Tragic outcome raises caution over dietary supplements
Woodford Times - Peoria, IL
Posted Oct. 3, 2012 @ 8:00 am
Posted Oct. 3, 2012 @ 8:00 am
» Social News
A plea to all parents, students, administrators and coaches from Metamora Township High School:
On Dec. 5, 2011, we received news that no school ever wants to hear: One of our students, senior Noah Johnson, had committed suicide.
The news devastated our staff and students. The grief exhibited was heart-wrenching.
In the days following Noah’s death, we were overwhelmed by the outpouring of support from our community and area. We received calls, flowers, cards and letters from several surrounding schools. The knowledge that we had the prayers of an entire community provided us with strength and comfort.
As with any suicide, we were all left wondering if we had missed any signs that Noah was struggling. During his funeral service, Noah’s father provided a possible explanation for Noah’s death. During Noah’s autopsy, the pathologist discovered that Noah’s thyroid was abnormal. Noah’s father referenced medical studies that show a correlation between thyroid disease and suicide. This explanation helped Noah’s friends and family understand why a seemingly happy, healthy teenager would take his life.
Recently, we received a letter from Noah’s mother with some disturbing news and more insight into Noah’s death. While going through Noah’s belongings, his family found several supplements that they had no idea Noah was taking. These supplements, which were all legal when Noah purchased them, are available at several local businesses and can be purchased online. At least one of these supplements contained a synthetic anabolic steroid. The Johnson family was horrified to learn how readily available these products are to young people.
The MTHS administration contacted an OSF Health Care physician to get more insight into the dietary supplements Noah was taking. According to this physician, “There have been several reports of ‘supplements’ not containing the ingredients described on the label and/or containing amounts of the ingredients that are much higher or lower than described on the label.” The Food and Drug Administration issued a warning in July 2009 to stop using body-building products that claim to contain synthetic steroids or steroid-like ingredients.
According to the FDA web site, “Under the Dietary Supplement Health and Education Act of 1994 (DSHEA), the dietary supplement or dietary ingredient manufacturer is responsible for ensuring” that it “is safe before it is marketed. FDA is responsible for taking action against any unsafe dietary supplement product after it reaches the market. Generally, manufacturers do not need to register their products with FDA nor get FDA approval before producing or selling dietary supplements.” In short, there is a presumption that dietary supplements are regulated like over-the-counter and prescription medications. They are not. The Illinois High School Association (IHSA) web site cautions that “there is no guarantee the true amount or concentration of ingredients is listed on the label; there is no guarantee the substance is pure, as studies have found lead and arsenic in supplements.” Furthermore, there may be “illegal or banned substances” in the supplement, also “not listed on the label.”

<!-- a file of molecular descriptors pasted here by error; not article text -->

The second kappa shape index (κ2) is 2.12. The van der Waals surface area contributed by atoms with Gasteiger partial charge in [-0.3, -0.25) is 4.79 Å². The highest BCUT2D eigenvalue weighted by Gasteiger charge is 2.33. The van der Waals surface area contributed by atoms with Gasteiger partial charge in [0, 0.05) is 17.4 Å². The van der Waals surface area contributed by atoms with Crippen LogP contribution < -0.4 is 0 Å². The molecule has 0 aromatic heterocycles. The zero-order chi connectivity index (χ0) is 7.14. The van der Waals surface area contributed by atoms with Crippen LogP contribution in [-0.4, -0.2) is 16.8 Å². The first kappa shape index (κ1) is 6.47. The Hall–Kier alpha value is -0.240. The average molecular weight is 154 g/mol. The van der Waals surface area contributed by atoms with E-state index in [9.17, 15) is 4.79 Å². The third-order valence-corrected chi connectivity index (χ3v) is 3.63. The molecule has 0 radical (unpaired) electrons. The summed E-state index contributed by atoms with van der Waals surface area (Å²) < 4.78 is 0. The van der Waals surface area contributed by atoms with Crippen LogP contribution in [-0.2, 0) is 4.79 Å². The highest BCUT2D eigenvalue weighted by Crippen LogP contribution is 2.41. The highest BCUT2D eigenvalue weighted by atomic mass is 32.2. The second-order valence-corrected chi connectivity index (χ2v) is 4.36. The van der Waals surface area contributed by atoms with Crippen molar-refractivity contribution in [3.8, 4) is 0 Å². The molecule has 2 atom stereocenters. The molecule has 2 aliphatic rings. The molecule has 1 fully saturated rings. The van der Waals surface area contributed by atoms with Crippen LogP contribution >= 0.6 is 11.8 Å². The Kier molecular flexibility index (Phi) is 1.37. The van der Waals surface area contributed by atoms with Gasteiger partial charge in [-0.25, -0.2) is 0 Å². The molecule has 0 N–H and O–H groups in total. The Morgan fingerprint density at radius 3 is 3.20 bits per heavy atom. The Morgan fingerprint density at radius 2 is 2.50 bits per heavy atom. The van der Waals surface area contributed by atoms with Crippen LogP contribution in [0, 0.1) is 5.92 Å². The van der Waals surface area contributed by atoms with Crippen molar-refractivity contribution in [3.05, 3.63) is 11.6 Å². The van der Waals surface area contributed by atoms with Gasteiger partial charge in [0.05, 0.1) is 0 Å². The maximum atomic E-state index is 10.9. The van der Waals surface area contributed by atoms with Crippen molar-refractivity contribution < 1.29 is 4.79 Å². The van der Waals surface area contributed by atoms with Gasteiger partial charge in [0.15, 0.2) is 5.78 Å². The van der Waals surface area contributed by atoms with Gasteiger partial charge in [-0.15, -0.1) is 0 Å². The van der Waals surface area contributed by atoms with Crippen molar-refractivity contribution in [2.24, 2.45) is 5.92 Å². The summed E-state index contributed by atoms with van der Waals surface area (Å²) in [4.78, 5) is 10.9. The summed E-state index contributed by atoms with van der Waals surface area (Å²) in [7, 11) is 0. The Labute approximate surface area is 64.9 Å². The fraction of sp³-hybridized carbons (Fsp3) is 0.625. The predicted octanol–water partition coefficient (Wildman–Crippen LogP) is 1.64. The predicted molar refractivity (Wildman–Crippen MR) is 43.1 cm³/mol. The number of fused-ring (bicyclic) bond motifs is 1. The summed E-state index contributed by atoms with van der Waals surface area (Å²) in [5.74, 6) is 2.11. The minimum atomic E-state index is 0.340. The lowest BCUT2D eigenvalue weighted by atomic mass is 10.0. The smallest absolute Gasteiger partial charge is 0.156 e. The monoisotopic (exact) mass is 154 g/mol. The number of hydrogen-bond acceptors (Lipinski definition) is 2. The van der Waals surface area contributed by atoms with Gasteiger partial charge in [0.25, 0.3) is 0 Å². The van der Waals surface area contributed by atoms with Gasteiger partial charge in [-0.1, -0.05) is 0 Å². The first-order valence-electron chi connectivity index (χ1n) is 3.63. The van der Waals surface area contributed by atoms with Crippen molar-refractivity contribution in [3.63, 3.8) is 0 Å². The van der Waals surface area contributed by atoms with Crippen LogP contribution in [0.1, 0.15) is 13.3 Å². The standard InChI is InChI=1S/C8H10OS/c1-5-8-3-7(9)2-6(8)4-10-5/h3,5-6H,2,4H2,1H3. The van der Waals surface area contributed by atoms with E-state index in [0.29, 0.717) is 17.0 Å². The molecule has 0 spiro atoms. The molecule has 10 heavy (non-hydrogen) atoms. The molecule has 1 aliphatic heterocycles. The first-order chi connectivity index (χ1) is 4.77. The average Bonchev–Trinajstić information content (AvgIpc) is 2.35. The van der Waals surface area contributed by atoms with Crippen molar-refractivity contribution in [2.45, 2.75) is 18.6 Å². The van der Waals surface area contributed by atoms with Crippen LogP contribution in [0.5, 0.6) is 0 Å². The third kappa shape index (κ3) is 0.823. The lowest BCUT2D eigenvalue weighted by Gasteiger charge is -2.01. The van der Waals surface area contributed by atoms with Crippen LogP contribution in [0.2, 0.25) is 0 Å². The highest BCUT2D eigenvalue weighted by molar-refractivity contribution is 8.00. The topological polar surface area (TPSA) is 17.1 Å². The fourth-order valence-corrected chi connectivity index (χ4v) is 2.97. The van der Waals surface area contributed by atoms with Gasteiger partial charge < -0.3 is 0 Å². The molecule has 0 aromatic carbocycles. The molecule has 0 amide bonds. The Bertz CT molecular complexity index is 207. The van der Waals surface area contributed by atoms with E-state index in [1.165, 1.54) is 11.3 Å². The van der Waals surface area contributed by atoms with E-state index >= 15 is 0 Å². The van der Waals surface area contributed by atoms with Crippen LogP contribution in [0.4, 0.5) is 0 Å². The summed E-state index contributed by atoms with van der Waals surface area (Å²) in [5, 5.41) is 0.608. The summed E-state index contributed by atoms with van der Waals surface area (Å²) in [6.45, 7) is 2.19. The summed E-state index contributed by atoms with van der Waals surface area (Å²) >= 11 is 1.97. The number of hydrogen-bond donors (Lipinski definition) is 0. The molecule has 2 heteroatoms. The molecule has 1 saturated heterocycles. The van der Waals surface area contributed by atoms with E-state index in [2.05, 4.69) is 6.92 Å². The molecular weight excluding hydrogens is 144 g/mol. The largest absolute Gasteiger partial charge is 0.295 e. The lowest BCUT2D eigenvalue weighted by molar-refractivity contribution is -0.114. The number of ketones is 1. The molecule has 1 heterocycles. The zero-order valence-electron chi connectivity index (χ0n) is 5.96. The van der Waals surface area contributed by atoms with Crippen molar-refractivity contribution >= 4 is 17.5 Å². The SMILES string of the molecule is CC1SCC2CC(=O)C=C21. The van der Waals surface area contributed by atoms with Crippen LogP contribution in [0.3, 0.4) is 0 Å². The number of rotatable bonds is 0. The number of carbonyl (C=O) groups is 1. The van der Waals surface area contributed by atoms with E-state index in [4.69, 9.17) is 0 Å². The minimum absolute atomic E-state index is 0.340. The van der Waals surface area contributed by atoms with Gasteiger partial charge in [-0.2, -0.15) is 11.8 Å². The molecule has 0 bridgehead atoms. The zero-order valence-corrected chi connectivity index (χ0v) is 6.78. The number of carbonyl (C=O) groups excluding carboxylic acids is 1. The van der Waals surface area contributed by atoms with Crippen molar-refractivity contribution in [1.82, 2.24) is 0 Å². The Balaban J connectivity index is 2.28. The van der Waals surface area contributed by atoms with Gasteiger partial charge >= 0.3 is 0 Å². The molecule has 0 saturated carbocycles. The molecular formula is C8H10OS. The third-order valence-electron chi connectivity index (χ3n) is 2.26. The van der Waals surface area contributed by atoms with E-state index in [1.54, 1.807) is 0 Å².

As a school, we are in the business of educating people. This letter is meant to help educate the same central Illinois that showed us so much compassion. MTHS has been randomly drug testing students since 2007. Our athletes have been randomly tested by the IHSA when we have made state competitions. Our health teacher discusses the dangers of steroids and supplements to all students, as our coaches do with their athletes. Despite these efforts, we realize, as does the Johnson family, that some students could still be using dangerous supplements and steroids, at MTHS and at other schools.
The Johnson family and the administration of MTHS are asking all adults to please talk with the children under their care and supervision about the dangers of using appearance- and performance-enhancing drugs (APEDS). We also ask that if any student confirms using APEDS, please seek the assistance of a doctor to assist the safe withdrawal from these substances. The Johnson family has been in contact with the Hooten Foundation (http://taylorhooton.org/) and strongly recommends its web site to anyone seeking more information. Additionally, we would recommend the web sites of the FDA (www.fda.gov/food/dietarysupplements/default.htm) and IHSA (http://tinyurl.com/9ylkzxw).
— Randy Toepke is superintendent and Sean O’Laughlin is principal of Metamora Township High School.